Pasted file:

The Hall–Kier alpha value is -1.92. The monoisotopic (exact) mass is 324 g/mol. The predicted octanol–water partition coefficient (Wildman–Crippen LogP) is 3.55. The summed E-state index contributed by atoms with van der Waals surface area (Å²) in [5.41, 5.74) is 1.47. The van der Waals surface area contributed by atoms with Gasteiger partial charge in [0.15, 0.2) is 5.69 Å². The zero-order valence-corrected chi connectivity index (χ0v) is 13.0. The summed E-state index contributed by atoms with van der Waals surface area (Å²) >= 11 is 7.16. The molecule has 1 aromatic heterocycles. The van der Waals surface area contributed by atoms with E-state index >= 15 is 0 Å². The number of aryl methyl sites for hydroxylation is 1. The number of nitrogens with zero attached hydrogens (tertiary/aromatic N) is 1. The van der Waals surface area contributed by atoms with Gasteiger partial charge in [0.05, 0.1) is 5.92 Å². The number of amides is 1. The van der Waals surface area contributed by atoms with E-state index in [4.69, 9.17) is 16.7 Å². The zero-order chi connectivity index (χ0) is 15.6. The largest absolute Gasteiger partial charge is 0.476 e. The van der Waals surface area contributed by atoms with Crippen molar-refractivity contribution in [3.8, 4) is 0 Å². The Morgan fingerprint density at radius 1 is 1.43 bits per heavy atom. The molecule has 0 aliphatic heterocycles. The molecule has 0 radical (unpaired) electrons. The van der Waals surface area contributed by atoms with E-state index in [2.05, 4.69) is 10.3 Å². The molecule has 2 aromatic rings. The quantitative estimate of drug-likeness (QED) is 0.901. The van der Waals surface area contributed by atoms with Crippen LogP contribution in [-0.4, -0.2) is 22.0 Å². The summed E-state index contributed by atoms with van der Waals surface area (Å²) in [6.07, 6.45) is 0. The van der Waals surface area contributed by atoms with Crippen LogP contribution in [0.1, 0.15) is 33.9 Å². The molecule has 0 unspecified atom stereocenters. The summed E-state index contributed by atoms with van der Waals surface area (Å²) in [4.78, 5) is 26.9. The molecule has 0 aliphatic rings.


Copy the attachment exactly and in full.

The Hall–Kier alpha value is -1.92. The monoisotopic (exact) mass is 324 g/mol. The predicted octanol–water partition coefficient (Wildman–Crippen LogP) is 3.55. The summed E-state index contributed by atoms with van der Waals surface area (Å²) in [5.41, 5.74) is 1.47. The van der Waals surface area contributed by atoms with Gasteiger partial charge in [0.15, 0.2) is 5.69 Å². The zero-order valence-corrected chi connectivity index (χ0v) is 13.0. The summed E-state index contributed by atoms with van der Waals surface area (Å²) >= 11 is 7.16. The molecule has 1 aromatic heterocycles. The van der Waals surface area contributed by atoms with E-state index >= 15 is 0 Å². The number of aryl methyl sites for hydroxylation is 1. The number of nitrogens with zero attached hydrogens (tertiary/aromatic N) is 1. The van der Waals surface area contributed by atoms with Gasteiger partial charge in [0.05, 0.1) is 5.92 Å². The number of amides is 1. The van der Waals surface area contributed by atoms with E-state index in [4.69, 9.17) is 16.7 Å². The zero-order chi connectivity index (χ0) is 15.6. The largest absolute Gasteiger partial charge is 0.476 e. The van der Waals surface area contributed by atoms with Crippen molar-refractivity contribution in [3.8, 4) is 0 Å². The Morgan fingerprint density at radius 1 is 1.43 bits per heavy atom. The molecule has 0 aliphatic heterocycles. The molecule has 0 radical (unpaired) electrons. The van der Waals surface area contributed by atoms with E-state index in [2.05, 4.69) is 10.3 Å². The molecule has 2 aromatic rings. The quantitative estimate of drug-likeness (QED) is 0.901. The van der Waals surface area contributed by atoms with Crippen LogP contribution in [-0.4, -0.2) is 22.0 Å². The summed E-state index contributed by atoms with van der Waals surface area (Å²) in [6.07, 6.45) is 0. The van der Waals surface area contributed by atoms with Crippen LogP contribution in [0.1, 0.15) is 33.9 Å². The molecule has 0 unspecified atom stereocenters. The summed E-state index contributed by atoms with van der Waals surface area (Å²) in [4.78, 5) is 26.9. The molecule has 0 aliphatic rings.